Great Smoky Mountains

The Southeast's Backwoods at its Best

May 1, 2002
Outside Magazine

Morning mist settles along Great Smoky National Park

Established 1934
521,490 Acres
IN THE SMOKIES, the numbers tell good news and bad: 930 miles of trails, almost 500 miles of fishable streams, hazy blue ridges topping out above 6,000 feet (the highest east of the Rockies), 4,000 species of plants, 65 of mammals...and upwards of nine million humans every year. So head where the masses aren't—the Greenbrier area, across the North Carolina border on the Tennessee side—for three sweet and soothing days of HIKING and FLY-FISHING. Start hoofing it at the Porter's Creek trailhead, reached by entering the park off Highway 321 east of Gatlinburg. Follow the wide creek for five miles until you reach the evocatively named Campsite 31, gaining about 2,000 feet of elevation in the process—good reason to stop and wet a line. Casting is easier here than in many of the park's cramped, brush-banked streams, and you can catch browns, rainbows, speckleds, and brookies (throw back the latter; they're the only natives). Legend has it one ranger landed a 21-inch trout in Porter's, so come prepared. Next morning, backtrack a couple miles from your campsite to the Brushy Mountain Trail, where you'll cross more trout streams and roam through tulip poplars, hemlocks, rhododendrons, and mountain laurels. Bunk that night at the Mount LeConte shelter, a three-sided stone structure at 6,593 feet (free; reserve through the backcountry office at 865-436-1297). Or book a slot at the LeConte Lodge, a rustic haven reachable only by trail and lit by kerosene lamps (cabins and group lodges start at $81.50 per adult per night; call 865-429-5704). On the third day, march six more miles on the Boulevard Trail, encountering many a heart-stopping mountain vista, to another shelter, at Icewater Springs near the Appalachian Trail (70 miles of which traverse the park). Finally, a two-mile taste of the AT takes you to Newfound Gap Road, where you thoughtfully arranged for a shuttle to pick you up ($44, A Walk in the Woods, 865-436-8283).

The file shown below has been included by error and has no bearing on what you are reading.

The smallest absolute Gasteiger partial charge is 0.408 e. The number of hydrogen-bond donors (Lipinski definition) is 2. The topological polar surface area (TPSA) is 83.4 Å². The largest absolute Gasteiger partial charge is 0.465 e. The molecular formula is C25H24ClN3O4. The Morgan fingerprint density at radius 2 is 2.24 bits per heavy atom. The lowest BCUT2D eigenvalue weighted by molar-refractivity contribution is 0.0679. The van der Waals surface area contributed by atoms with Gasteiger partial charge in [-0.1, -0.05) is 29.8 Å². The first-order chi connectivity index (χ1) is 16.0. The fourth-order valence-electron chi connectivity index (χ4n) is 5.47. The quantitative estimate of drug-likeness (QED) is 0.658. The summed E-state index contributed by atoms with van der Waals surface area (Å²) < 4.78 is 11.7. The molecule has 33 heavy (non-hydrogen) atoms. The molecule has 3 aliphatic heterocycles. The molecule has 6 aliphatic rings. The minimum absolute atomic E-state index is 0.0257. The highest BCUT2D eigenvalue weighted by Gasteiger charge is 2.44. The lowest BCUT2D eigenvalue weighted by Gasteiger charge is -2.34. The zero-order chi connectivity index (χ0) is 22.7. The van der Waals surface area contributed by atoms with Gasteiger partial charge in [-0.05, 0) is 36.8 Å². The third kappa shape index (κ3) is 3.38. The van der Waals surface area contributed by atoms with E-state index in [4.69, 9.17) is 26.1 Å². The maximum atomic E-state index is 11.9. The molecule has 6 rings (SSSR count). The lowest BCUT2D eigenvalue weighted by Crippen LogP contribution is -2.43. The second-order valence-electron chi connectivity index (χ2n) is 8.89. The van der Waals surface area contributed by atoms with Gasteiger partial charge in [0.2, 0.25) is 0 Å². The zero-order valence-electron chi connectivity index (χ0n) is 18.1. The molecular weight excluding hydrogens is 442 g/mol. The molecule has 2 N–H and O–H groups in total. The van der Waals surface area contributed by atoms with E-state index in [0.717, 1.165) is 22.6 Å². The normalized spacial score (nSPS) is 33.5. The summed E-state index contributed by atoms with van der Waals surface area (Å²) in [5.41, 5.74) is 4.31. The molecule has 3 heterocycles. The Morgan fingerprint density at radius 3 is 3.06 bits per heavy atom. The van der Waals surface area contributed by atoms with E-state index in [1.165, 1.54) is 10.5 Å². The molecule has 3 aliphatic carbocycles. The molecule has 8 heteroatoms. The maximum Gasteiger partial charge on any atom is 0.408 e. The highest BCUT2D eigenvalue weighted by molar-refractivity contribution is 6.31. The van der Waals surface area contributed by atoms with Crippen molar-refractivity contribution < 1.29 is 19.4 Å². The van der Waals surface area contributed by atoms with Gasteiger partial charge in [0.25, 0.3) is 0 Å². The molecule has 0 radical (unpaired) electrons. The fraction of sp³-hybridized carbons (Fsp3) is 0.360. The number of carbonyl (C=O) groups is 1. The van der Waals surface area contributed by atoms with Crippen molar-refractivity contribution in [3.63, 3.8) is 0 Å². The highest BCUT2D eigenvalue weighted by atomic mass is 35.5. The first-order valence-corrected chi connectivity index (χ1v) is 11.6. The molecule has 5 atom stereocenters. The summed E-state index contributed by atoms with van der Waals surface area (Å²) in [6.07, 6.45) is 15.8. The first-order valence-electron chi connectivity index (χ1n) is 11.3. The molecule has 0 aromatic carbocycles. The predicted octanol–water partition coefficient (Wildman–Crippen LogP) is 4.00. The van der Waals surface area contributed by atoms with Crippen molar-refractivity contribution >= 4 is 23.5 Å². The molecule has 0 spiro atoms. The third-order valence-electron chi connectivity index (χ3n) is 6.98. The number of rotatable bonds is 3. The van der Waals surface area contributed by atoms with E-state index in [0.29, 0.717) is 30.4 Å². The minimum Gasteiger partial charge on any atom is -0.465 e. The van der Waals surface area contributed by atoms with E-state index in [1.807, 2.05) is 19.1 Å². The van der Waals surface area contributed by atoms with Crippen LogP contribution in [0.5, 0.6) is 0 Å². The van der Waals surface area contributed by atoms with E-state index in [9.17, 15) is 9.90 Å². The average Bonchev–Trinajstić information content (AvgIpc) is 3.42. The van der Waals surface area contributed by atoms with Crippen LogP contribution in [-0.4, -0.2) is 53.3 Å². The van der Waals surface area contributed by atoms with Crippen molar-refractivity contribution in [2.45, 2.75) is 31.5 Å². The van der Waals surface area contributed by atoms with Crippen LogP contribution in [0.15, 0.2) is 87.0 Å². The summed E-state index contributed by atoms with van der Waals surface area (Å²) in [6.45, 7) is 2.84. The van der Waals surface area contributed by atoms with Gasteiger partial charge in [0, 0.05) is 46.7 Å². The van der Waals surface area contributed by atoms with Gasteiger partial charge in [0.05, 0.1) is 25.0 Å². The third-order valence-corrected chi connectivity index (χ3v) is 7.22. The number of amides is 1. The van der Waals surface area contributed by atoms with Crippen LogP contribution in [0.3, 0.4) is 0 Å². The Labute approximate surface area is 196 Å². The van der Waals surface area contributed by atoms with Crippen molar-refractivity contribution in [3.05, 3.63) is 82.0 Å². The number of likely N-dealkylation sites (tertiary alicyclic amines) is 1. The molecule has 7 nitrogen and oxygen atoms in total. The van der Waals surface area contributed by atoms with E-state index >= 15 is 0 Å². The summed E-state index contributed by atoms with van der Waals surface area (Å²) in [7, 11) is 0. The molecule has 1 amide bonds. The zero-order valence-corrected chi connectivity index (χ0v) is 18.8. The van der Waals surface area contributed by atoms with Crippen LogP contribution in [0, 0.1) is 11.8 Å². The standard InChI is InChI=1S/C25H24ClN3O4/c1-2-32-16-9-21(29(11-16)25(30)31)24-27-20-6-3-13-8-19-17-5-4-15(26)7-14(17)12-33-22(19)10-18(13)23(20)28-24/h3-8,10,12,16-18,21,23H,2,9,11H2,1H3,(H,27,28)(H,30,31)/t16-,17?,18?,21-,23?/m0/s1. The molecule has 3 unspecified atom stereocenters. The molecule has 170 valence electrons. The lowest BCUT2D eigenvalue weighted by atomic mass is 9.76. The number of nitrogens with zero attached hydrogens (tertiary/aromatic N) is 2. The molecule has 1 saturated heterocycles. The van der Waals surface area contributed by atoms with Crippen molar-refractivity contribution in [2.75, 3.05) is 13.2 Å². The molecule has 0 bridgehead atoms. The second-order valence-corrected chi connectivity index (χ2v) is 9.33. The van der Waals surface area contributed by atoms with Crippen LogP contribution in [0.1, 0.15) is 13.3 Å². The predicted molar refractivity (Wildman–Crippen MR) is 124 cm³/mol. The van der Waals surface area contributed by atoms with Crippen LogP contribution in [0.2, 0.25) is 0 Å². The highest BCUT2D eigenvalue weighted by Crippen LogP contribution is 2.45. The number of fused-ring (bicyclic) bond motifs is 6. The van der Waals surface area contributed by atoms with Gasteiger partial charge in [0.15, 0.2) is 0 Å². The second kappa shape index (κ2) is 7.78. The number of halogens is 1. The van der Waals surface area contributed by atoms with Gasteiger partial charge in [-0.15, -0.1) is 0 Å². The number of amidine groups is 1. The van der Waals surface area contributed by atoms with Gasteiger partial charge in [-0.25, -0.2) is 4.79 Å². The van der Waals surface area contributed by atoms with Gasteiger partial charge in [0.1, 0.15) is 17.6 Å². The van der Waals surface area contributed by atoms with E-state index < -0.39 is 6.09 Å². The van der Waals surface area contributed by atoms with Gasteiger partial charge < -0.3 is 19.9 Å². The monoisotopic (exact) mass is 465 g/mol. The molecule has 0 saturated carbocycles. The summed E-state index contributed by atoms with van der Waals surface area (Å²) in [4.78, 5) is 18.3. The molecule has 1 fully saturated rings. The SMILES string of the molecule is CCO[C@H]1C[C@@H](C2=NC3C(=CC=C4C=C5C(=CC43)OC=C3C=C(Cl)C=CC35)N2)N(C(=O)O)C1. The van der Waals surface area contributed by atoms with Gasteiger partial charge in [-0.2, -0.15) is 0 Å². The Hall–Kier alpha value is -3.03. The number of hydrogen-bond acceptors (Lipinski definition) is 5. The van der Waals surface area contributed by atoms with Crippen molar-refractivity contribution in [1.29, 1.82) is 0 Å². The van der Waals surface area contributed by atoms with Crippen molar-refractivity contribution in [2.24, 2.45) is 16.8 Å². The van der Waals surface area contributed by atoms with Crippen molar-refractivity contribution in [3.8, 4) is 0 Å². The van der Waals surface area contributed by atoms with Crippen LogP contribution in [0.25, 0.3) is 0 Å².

WHEN TO GO: Early spring before school's out, and September after Labor Day. Flower fans, mark your calendar accordingly: April brings ground flowers; May, mountain laurel; June, rhododendron. Yes, the fall leaves are pretty, but skip October—that's the park's second-busiest month.
ANNUAL VISITORS: 9,196,408. (High: July, 1.4 million. Low: January, 297,855.)
MORE CHOICE ADVENTURE: Treat yourself and your MOUNTAIN BIKE to eight-mile Round Bottom Road and its lightly traveled curves. You'll find it on the North Carolina side in the park's southeast end.
HEADLAMP READING: Great Smoky Mountains National Park, by Rose Houk, photographs by Michael Collier; The Wild East: A Biography of the Great Smoky Mountains, by Margaret Brown
LOCAL SPECIALTY: The Old Mill, in Pigeon Forge, Tennessee, serves up heaping helpings of southern Appalachia: rocking chairs on the porch, bluegrass on weekends, and more fried chicken than you can finish. Drop in early to avoid lines.
INSIDE SCOOP: Stock these trout flies in your arsenal, and your odds of getting skunked diminish greatly: Smoky Mountain thunderhead, Coffey's stonefly, blue-winged olive, yallerhammer, Palmer fly, and Adams variant. Hunter Banks, a fine fly shop in Asheville, North Carolina, offers gear and advice (800-227-6732; ).
PARK HEADQUARTERS: 865-436-1200,